Next, Samanta Schweblin’s “An Unlucky Man” (translated by Megan McDowell) and Sabrina Helen Li’s “Worldly Wonders” explore different forms of strength under conditions of vulnerability; in the first, a little girl navigates both a family crisis and an intimate crisis of her own; in the second, a young woman’s body is exoticized and infantilized for public consumption at a nationality-themed amusement park. The next pair of stories introduces us to two men displaced by very different circumstances, trying to rebuild their lives: the narrator of Edmundo Paz Soldán’s “El Señor de La Palma” (translated by Jenna Tang) finds himself embroiled in a cult (or is it just a pyramid scheme?) as he flees the dubious legalities of his own past, while the protagonist of Nimmi Gowrinathan’s “One Man and His Island” is a refugee trying to cultivate Sri Lanka in a tiny corner of Los Angeles.

And then there are the bodies bound: MJ Bond draws a bright, pain-streaked line between the body in transition and the molecular structures of glass and obsidian; in “Ain’t Them Bodies Saints,” C. T. Mexica takes us inside prison walls that cannot keep the mind from soaring, while a letter from Claudina Domingo reminds us that the mind itself can also be a prison. Also in the issue’s letters, Yásnaya Elena Aguilar Gil reminds us of the importance of recognizing non-Western conceptions of the natural world and our relationship with it; Karla Cornejo Villavicencio asserts her right not to reproduce; and Lia García (La Novia Sirena) shares a lyrical reflection on bodies labeled and persecuted as monstrous, and why we should consider the cockroach.

The pieces selected for this issue draw on diverse traditions and aesthetics, and more than half are translations. By placing these authors from different latitudes within the same pages, it becomes obvious that neatly defining American identities is an impossible and absurd task. As Natalie Díaz said in an interview for The Rumpus in 2020, identity is often weaponized, particularly in the United States, “as a thing to pin us down and hold us still… I am imagining ways to become unpinnable.” The unpinnable cannot be extracted; it cannot be plundered, swallowed, homogenized, commodified.

Among the many questions we discussed as we worked with these texts, one kept coming up: What to do with the accent in América? Such an apparently trivial thing—a small typographical mark—but one that carries so much political weight. Should we keep the diacritic as it appears in Spanish, offering a visual reminder to the reader that America is not a country but a continent1? Or should we “translate” América by removing the accent, and in doing so challenge the Anglophone reader in the United States to pause and look at this familiar word anew?

We went back and forth with the translators. We went back and forth among ourselves. We turned once again to Martí’s “Our América” and to its translator, Esther Allen. When we asked her to share the thought process behind her choice to keep the diacritic, she responded:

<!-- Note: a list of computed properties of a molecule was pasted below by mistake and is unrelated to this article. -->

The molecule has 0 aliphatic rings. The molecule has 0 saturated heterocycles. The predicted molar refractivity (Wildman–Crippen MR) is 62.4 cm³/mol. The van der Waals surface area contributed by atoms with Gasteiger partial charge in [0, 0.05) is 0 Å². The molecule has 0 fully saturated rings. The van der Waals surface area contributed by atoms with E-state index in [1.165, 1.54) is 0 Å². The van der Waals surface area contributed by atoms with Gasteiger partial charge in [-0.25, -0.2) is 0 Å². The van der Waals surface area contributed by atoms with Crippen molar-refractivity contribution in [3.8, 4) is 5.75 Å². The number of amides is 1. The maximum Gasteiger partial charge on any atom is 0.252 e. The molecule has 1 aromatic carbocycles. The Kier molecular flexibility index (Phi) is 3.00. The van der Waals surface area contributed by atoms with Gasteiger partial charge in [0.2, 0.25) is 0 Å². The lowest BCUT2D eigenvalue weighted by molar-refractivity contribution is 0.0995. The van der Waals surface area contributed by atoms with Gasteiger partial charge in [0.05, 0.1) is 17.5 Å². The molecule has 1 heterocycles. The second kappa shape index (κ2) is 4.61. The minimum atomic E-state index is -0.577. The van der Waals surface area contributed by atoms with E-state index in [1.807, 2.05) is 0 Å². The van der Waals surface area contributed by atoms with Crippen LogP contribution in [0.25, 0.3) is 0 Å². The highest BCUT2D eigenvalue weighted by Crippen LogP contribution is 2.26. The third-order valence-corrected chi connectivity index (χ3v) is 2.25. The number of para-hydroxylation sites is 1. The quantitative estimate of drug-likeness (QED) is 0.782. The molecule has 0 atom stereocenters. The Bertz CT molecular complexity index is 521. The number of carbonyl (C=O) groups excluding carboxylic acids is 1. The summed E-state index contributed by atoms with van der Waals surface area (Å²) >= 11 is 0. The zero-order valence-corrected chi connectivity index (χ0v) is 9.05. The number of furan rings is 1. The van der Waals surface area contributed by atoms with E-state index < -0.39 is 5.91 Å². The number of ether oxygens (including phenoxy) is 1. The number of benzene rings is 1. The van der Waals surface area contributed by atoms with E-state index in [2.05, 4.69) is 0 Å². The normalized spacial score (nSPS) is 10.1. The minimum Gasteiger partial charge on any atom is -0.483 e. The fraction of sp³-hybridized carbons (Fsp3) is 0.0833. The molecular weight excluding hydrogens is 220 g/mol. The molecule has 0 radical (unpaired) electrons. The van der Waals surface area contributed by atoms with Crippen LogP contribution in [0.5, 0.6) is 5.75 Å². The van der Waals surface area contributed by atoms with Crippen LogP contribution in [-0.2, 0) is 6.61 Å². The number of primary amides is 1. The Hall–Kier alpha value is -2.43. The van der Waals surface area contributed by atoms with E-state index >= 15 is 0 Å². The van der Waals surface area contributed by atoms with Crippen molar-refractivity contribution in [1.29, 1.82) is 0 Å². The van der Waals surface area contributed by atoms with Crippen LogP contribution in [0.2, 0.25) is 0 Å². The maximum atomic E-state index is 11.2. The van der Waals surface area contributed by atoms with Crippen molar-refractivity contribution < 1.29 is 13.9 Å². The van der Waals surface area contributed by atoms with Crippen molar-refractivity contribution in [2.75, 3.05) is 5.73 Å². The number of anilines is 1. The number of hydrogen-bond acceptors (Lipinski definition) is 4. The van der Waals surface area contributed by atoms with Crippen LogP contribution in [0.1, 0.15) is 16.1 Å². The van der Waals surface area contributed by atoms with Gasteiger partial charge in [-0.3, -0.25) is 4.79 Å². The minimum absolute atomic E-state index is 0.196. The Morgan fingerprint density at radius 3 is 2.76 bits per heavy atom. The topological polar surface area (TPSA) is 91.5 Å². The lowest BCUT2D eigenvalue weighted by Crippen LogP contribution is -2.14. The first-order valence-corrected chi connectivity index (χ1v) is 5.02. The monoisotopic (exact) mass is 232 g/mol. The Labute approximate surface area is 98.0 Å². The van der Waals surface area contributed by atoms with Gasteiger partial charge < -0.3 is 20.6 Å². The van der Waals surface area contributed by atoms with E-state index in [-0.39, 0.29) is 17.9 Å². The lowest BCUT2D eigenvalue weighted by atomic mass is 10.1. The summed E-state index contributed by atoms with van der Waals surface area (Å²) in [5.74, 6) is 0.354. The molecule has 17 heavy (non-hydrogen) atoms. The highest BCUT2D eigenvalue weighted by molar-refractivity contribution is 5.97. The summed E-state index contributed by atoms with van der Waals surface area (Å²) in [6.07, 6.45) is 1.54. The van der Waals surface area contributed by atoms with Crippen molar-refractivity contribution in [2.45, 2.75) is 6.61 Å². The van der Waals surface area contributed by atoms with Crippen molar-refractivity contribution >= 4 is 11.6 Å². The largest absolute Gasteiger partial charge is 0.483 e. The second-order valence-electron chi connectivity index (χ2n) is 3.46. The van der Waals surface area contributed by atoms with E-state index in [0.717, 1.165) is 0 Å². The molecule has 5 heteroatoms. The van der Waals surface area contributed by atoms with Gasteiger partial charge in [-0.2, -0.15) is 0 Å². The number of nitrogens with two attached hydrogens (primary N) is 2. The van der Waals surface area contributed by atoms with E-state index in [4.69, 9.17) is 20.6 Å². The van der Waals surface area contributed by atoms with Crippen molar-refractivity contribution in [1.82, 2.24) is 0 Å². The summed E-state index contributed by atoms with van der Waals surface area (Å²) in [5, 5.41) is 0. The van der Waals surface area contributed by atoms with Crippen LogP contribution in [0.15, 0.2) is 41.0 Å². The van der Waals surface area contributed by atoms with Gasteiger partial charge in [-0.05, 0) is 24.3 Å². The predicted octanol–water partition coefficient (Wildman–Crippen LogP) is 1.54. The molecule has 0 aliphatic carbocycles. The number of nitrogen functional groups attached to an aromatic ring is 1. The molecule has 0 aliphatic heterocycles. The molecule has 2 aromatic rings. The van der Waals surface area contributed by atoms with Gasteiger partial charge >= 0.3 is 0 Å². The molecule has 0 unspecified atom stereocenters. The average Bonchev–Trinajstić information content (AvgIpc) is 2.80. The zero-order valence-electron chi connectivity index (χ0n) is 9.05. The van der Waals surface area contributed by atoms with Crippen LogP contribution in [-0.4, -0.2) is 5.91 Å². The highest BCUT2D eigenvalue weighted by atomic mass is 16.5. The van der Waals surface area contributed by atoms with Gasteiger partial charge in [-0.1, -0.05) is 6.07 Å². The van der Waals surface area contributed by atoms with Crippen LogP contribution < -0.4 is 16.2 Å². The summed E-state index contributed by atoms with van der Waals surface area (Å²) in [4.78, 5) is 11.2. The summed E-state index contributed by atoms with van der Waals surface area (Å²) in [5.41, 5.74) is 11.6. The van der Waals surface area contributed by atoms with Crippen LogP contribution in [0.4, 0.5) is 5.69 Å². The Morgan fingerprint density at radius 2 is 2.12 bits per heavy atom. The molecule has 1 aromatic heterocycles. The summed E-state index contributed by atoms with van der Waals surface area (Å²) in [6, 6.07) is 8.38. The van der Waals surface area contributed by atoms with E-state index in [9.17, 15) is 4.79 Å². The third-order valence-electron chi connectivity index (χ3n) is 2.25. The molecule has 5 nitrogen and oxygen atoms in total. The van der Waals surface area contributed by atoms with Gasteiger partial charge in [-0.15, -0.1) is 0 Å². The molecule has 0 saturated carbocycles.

In the Penguin Classics anthology I did of Martí’s selected writings, there’s a version of “Our America” without the accent mark; at that point I didn’t think one was needed. The essay itself makes it pretty damn clear what he’s talking about, even specifying the region’s geo- graphic boundaries in the final paragraph: “del Bravo a Magallanes.” When I redid the translation for the website of the Centro de Estudios Martianos in Havana a few years ago, though, I really felt it was necessary to include the accent because I’ve seen all too often how the word America leads to misreadings—many deliberate—as monolingual Anglophones assume it is synonymous with the United States and can only mean the United States.
In other words: América is not America is not the Americas. Sometimes an accent can be a geopolitical statement. There isn’t one right way to approach this question of the accent, and there shouldn’t be, just as there should be no pinnable, all-encompassing approach to what America is, no trans-historical shortcut for addressing cultural specificity. While the diacritic was essential to translating Martí’s text at a certain moment and continues to generate important conversations, at this moment and in this context, we chose the more naked America. Our goal in selecting texts from across this vast expanse and uniting them under this rubric is to reclaim and redistribute the name America, fraught provenance and all, and to assert the plurality contained within its singular as a constellation rather than a consolidation.
An excerpt from McSweeney’s Issue #65 by Valeria Luiselli and Heather Cleary, reprinted with permission from McSweeney’s Books.

‘Cairo Circles’: Featured Fiction from Doma Mahmoud


In our latest edition of featured fiction, curated by our own Carolyn Quimby, we present an excerpt from Doma Mahmoud’s debut novel, Cairo Circles.

The book—which examines class and wealth in modern Cairo and the Egyptian diaspora—was hailed by Booklist, which called the book an “enthralling debut…Mahmoud explores the intricacies of Cairo’s social dynamics and how powerful family relations, societal judgment, and class can be despite physical and socioeconomic distance. His dynamic storytelling will keep readers engaged throughout.”